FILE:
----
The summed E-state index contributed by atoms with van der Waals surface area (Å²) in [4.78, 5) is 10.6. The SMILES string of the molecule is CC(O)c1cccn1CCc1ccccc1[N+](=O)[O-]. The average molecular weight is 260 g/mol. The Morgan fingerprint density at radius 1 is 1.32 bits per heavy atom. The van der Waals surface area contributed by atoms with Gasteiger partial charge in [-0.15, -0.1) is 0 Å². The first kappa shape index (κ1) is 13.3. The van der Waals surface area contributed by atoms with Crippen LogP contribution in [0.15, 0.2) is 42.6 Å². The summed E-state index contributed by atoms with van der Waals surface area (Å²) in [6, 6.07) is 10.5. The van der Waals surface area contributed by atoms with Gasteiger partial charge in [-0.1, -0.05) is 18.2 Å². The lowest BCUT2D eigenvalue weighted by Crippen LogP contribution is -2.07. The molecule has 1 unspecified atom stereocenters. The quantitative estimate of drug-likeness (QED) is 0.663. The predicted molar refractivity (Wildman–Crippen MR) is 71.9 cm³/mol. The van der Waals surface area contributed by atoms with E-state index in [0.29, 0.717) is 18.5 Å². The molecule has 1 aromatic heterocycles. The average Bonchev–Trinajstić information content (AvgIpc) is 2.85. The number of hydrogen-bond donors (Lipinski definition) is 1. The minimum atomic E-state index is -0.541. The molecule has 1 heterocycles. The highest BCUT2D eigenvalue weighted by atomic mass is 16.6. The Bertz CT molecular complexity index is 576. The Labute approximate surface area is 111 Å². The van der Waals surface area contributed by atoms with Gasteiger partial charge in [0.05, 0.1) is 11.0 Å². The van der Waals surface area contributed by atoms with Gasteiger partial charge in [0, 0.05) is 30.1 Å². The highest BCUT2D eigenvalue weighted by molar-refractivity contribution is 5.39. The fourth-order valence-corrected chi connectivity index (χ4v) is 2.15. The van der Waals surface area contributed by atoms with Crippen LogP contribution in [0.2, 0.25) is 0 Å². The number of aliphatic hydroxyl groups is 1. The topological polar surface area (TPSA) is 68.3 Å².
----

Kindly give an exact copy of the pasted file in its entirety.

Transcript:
The summed E-state index contributed by atoms with van der Waals surface area (Å²) in [4.78, 5) is 10.6. The SMILES string of the molecule is CC(O)c1cccn1CCc1ccccc1[N+](=O)[O-]. The average molecular weight is 260 g/mol. The Morgan fingerprint density at radius 1 is 1.32 bits per heavy atom. The van der Waals surface area contributed by atoms with Gasteiger partial charge in [-0.15, -0.1) is 0 Å². The first kappa shape index (κ1) is 13.3. The van der Waals surface area contributed by atoms with Crippen LogP contribution in [0.15, 0.2) is 42.6 Å². The summed E-state index contributed by atoms with van der Waals surface area (Å²) in [6, 6.07) is 10.5. The van der Waals surface area contributed by atoms with Gasteiger partial charge in [-0.1, -0.05) is 18.2 Å². The lowest BCUT2D eigenvalue weighted by Crippen LogP contribution is -2.07. The molecule has 1 unspecified atom stereocenters. The quantitative estimate of drug-likeness (QED) is 0.663. The predicted molar refractivity (Wildman–Crippen MR) is 71.9 cm³/mol. The van der Waals surface area contributed by atoms with E-state index in [0.29, 0.717) is 18.5 Å². The molecule has 1 aromatic heterocycles. The average Bonchev–Trinajstić information content (AvgIpc) is 2.85. The number of hydrogen-bond donors (Lipinski definition) is 1. The minimum atomic E-state index is -0.541. The molecule has 1 heterocycles. The highest BCUT2D eigenvalue weighted by atomic mass is 16.6. The Bertz CT molecular complexity index is 576. The Labute approximate surface area is 111 Å². The van der Waals surface area contributed by atoms with Gasteiger partial charge in [0.05, 0.1) is 11.0 Å². The van der Waals surface area contributed by atoms with Gasteiger partial charge in [0, 0.05) is 30.1 Å². The highest BCUT2D eigenvalue weighted by molar-refractivity contribution is 5.39. The fourth-order valence-corrected chi connectivity index (χ4v) is 2.15. The van der Waals surface area contributed by atoms with Crippen LogP contribution in [0.2, 0.25) is 0 Å². The number of aliphatic hydroxyl groups is 1. The topological polar surface area (TPSA) is 68.3 Å².